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Israeli army whistleblower gets 4 and a half years

Ex-army clerk slapped with stiff jail term for passing army documents about targeted killings in West Bank to Haaretz reporter

AP , Sunday 30 Oct 2011
anat
File - In this Jan. 26, 2010 file photo former Israeli soldier Anat Kamm attends a court hearing in Tel-Aviv, Israel. Kamm who admitted to relaying classified military documents to a newspaper reporter was sentenced on Sunday, Oct. 30, 2011 to 4 1/2 years in prison on espionage charges, according to a ruling from an Israeli court. (AP Photos / David Bachar, File) ISRAEL OUT
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A former Israeli soldier who admitted to relaying classified military documents to a newspaper reporter has been sentenced to more than four years in prison on espionage charges.

Anat Kamm has said she was ideologically motivated to copy more than 2,000 military documents from army computers between 2005 and 2007 when she served as a junior clerk in the office of the Israeli commander responsible for the West Bank. Some 700 were classified.

After her discharge, Kamm passed on the documents, which included operational plans, personnel lists and lists of targets, to a journalist for the left-leaning Haaretz daily, Uri Blau.

Blau published some of the information in investigative articles, including one about the military's targeted killings of Palestinian militants. All of his stories were approved by Israel's military censor before they were published, but the information contained within them led to a search for his source.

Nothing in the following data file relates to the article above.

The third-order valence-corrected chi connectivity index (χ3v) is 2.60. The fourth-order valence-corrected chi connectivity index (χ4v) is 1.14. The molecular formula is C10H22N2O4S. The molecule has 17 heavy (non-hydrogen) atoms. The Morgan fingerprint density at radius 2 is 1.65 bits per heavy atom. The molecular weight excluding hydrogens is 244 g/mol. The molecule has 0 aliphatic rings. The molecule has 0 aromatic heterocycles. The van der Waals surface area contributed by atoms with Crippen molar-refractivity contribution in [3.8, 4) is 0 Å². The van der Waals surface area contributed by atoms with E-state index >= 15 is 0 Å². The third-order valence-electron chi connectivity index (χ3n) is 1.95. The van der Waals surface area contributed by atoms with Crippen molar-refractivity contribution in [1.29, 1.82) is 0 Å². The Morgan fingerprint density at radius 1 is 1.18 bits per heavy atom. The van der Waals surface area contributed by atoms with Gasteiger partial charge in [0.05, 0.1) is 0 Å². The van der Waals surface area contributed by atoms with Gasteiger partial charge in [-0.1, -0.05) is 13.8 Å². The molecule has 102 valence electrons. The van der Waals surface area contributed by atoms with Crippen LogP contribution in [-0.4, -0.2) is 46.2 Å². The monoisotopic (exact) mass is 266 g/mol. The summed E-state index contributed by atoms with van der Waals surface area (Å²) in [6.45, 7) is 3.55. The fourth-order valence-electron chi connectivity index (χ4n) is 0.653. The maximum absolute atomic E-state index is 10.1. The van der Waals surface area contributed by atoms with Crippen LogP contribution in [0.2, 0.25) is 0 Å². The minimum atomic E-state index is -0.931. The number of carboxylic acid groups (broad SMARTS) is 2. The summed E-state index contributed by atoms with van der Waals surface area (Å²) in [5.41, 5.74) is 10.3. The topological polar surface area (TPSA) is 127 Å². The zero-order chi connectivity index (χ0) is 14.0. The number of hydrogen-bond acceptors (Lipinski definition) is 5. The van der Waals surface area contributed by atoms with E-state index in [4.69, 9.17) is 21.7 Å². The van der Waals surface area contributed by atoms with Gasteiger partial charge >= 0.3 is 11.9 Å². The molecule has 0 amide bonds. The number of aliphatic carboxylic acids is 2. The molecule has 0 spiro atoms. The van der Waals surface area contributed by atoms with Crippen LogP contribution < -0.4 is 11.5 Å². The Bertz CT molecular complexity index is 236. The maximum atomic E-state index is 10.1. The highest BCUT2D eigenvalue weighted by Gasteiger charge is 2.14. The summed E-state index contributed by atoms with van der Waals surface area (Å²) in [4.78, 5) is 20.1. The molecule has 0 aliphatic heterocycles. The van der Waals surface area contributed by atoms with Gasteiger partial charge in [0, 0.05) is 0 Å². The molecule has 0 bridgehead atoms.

Kamm was arrested in December 2009, though her detention was made public only four months later. She has remained under house arrest throughout the proceedings against her.

According to earlier court documents, Kamm had told investigators she wanted to disclose certain Israeli military operations against West Bank militants to provide the public with evidence of "war crimes."

In February, Kamm signed a plea bargain agreement admitting to espionage and passing on classified information without authorisation. An initial charge of endangering national security was dropped under the deal.

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